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Complete Parallax and Proper-Motion Solutions for Halo Binary-Lens Microlensing Events

Please use this identifier to cite or link to this item: http://hdl.handle.net/1811/47613

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Title: Complete Parallax and Proper-Motion Solutions for Halo Binary-Lens Microlensing Events
Creators: Gould, Andrew; Andronov, Nikolay
Keywords: dark matter
Galaxy: halo
gravitational lensing
Magellanic Clouds
Issue Date: 1999-05-01
Publisher: American Astronomical Society
Citation: Andrew Gould and Nikolay Andronov, "Complete Parallax and Proper-Motion Solutions for Halo Binary-Lens Microlensing Events," The Astrophysical Journal 516, no. 1 (1999), doi:10.1086/307114, http://iopscience.iop.org/0004-637X/516/1/236
DOI: 10.1086/307114
Abstract: A major problem in the interpretation of microlensing events is that the only measured quantity, the Einstein timescale t_E, is a degenerate combination of the three quantities one would like to know: the mass, distance, and speed of the lens. This degeneracy can be partly broken by measuring either a "parallax" or a "proper motion," and can be completely broken by measuring both. Proper motions can easily be measured for caustic-crossing binary-lens events. Here we examine the possibility (first discussed by Hardy & Walker) that one could also measure a parallax for some of these events by comparing the light curves of the caustic crossing as seen from two observatories on Earth. We derive analytic expressions for the signal-to-noise ratio of the parallax measurement in terms of the characteristics of the source and the geometry of the event. For Galactic halo binary lenses seen toward the LMC, the light curve is delayed from one continent to another by a seemingly minuscule 15 s (compared to t_E ~40 days). However, this is sufficient to cause a difference in magnification on the order of 10%. To actually extract complete parallax information (as opposed to merely detecting the effect) requires observations from three noncollinear observatories. Parallaxes cannot be measured for binary lenses in the LMC, but they can be measured for Galactic halo binary lenses seen toward M31. Robust measurements are possible for disk binary lenses seen toward the Galactic bulge, but are difficult for bulge binary lenses.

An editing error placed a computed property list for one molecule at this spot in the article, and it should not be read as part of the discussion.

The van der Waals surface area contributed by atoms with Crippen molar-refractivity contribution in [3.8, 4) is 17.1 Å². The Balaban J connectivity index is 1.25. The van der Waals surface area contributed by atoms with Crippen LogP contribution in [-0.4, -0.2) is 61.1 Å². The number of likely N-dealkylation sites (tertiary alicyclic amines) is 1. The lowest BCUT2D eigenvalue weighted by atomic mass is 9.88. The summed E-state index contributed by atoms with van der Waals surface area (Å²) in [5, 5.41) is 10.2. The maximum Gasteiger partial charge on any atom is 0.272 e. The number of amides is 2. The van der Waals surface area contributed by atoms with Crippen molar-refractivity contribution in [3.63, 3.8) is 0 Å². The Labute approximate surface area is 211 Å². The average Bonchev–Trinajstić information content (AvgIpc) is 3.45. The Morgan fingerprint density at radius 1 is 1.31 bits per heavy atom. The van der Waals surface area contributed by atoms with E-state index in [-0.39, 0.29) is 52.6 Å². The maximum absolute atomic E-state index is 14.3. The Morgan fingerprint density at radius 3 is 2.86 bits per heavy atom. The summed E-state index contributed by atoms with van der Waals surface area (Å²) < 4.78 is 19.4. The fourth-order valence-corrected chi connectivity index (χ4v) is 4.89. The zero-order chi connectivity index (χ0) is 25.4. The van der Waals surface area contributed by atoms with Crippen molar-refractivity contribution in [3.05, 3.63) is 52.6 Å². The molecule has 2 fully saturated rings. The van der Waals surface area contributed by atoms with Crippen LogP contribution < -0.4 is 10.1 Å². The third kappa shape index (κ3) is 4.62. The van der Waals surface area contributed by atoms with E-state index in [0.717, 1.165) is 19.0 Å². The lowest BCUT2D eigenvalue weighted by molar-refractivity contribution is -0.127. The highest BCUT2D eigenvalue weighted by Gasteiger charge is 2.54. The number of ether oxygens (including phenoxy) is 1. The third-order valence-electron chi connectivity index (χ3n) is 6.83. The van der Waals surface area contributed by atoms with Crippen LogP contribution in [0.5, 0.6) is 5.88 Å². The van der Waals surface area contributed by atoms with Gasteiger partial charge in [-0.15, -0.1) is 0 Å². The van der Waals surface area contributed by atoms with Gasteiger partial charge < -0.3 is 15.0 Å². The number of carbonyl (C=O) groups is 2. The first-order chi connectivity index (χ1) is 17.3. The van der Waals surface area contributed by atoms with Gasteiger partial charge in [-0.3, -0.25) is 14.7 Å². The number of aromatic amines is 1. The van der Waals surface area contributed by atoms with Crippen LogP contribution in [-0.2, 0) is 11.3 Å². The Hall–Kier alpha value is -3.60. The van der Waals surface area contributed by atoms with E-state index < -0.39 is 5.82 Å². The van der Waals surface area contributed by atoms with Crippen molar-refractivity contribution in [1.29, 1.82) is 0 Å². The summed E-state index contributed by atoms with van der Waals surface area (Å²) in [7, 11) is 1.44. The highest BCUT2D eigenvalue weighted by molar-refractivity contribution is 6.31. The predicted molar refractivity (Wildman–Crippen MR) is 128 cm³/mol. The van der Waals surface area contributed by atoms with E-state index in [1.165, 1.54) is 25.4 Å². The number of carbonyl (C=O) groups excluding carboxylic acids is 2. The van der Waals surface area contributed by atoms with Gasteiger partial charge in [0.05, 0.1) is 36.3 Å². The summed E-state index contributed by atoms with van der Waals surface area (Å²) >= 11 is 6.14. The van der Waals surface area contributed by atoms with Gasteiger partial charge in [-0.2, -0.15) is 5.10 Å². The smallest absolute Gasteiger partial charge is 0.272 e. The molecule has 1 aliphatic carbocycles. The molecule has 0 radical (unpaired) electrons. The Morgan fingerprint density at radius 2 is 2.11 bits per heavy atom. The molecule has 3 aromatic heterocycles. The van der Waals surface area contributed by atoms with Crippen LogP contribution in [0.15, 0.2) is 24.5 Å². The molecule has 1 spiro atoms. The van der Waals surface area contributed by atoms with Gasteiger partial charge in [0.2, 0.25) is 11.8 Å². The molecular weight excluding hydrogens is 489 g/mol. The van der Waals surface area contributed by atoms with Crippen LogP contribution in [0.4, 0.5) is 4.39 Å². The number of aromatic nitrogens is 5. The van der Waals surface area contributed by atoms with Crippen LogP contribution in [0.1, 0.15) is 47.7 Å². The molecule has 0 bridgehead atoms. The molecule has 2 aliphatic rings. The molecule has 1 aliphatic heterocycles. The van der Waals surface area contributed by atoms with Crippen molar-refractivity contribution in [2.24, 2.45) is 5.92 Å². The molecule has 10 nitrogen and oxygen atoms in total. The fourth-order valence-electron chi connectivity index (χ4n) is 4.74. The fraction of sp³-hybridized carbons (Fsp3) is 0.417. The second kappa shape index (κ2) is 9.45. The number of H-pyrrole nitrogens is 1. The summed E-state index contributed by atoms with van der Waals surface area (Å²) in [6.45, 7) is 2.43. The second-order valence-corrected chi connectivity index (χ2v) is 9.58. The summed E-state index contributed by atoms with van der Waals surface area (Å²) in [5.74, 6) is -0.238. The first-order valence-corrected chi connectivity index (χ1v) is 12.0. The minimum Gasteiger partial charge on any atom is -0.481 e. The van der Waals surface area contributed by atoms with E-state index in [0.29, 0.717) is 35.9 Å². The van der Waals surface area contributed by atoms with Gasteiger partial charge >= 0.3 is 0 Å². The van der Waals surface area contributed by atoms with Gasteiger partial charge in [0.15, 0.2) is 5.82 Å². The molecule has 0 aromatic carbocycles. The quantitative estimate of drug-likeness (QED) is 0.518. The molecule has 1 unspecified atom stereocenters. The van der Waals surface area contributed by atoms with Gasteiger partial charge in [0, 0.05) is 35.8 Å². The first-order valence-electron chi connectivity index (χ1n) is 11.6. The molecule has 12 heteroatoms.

ISSN: 1538-4357
URI: http://hdl.handle.net/1811/47613
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